Mimesis Law
20 October 2019

The “Affirmative Consent” Train Slows Down for Now

May 20, 2016 (Mimesis Law) – You’ve probably noticed that there is a movement afoot to change the definition of consent in sexual assault cases:

Imagine the following case: Two recent college grads meet in a bar, talk, begin kissing, and go to her apartment. After a little more talking, they resume kissing there. He undresses her and initiates sexual intercourse. She neither objects nor resists. He leaves, and they have no further contact. A month later, she files a criminal complaint with police, complaining that this was rape because she never expressed verbal consent and was physically passive.

One apparently mutually fun evening, followed by prison and lifetime of sexual predator registration for the “offender.” Who would want to make this the law:

Schulhofer and “associate reporter” Erin Murphy explained in an “introductory note” to an earlier draft that they wanted to criminalize “commonplace or seemingly innocuous” behavior in order to change “existing social expectations” and reshape social norms.

This reflects their view that many millions of women are routinely pressured to have sex in ways that are not now—but in their view should be—illegal. The current Schulhofer draft would also impose unprecedented limits on defendants’ ability to introduce evidence suggesting innocence. The May 17 ALI votes will be on two key sections of the massive “Tentative Draft No. 2”: the definitions of “consent” and of “Sexual Penetration Without Consent,” a felony punishable by up to five years in prison.

Thank heavens there are people standing against “commonplace or seemingly innocuous” sexual behavior. We are a danger to ourselves and didn’t even know it. The commonplace and innocuous banana probably has it out for us too.

Those leading the charge against the dangers of mundane life see rape lurking behind most sex. Fault Lines Managing Editor Scott Greenfield added his thoughts here:

For those of us not indoctrinated into the new conceptions of rape and sexual assault, we envision forcible rape, a man with a gun to the head of a woman, pushing her into a dark alley where he forces himself onto her.  At best, we imagine a woman passed out, unaware that the man she was drinking with earlier removed her clothing and forced himself on her.

But to others, force is only the extreme.  Rape is now the word used to describe sex when a woman has had a few drinks, falls somewhere along the buzzed spectrum and decides the next day that she didn’t really want to do it, even though she was an enthusiastic participant the night before.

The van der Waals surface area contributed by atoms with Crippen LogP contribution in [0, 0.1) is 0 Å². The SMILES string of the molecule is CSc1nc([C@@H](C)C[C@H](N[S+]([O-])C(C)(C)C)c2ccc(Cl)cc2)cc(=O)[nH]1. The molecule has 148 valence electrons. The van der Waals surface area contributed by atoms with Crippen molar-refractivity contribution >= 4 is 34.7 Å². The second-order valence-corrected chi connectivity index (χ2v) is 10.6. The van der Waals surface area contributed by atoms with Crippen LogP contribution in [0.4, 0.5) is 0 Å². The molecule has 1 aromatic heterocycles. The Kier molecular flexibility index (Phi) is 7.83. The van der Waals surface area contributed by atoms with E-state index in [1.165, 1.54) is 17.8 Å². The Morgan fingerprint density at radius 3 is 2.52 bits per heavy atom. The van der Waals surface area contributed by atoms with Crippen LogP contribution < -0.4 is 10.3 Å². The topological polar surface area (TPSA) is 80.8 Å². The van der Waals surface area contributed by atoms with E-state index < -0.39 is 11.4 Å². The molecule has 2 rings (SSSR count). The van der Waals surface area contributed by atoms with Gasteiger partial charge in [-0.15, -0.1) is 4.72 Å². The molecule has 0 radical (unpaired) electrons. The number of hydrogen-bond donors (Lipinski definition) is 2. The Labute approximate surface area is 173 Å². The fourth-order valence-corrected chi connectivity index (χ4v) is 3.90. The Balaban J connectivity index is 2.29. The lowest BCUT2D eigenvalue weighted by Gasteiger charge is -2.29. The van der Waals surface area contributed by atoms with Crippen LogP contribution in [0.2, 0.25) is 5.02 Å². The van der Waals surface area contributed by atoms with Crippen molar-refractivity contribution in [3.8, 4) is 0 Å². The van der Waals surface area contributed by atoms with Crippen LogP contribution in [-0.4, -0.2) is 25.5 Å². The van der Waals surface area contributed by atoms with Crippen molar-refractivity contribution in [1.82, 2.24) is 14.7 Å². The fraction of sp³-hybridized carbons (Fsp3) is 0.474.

Or rape is the word used to describe the woman who is persuaded by a man to engage in sex, or the woman who agrees to sex, not because she wants it but because she secretly feels she has no choice.  And then there is sexual assault where no touching occurs at all, from “stare rape” to the undesired “hey baby” on the street.

Changing the meaning of a rather well-understood word will not lead to more clarity. In fact, disguising the facts with ill-fitting words leads to more confusion. Many people from George Orwell to George Carlin have recognized that controlling language leads to controlling thoughts. If you can change the definition of rape, then you can change the thinking about rape.

Scott adds more here:

The draft also acknowledges that it is not reflecting any existing social norm or consensus about behavior that should be deemed so extreme as to warrant criminal sanction. Instead, it clearly states that its intention is to coerce conformity to its own choice of new norms for behavior:

What’s clear is that ALI has been captured by the prevailing academic ideology, and they mean to change the model criminal laws to ram feminist dogma down society’s throat through the use of criminal law.

By changing language, activists hope to control behavior, or at least punish the newly deserving:

For starters, the draft has rebranded the “affirmative consent” standard previously criticized as “communicated willingness.” Whatever you want to call it, it requires each person involved in sexual activity to essentially treat sex like a question-and-answer session, with each party asking question after question and receiving a clear reply before escalating the activity. This is not how sex works, and the signers of the opposition letter write that such language creates a starting presumption that sex is a crime.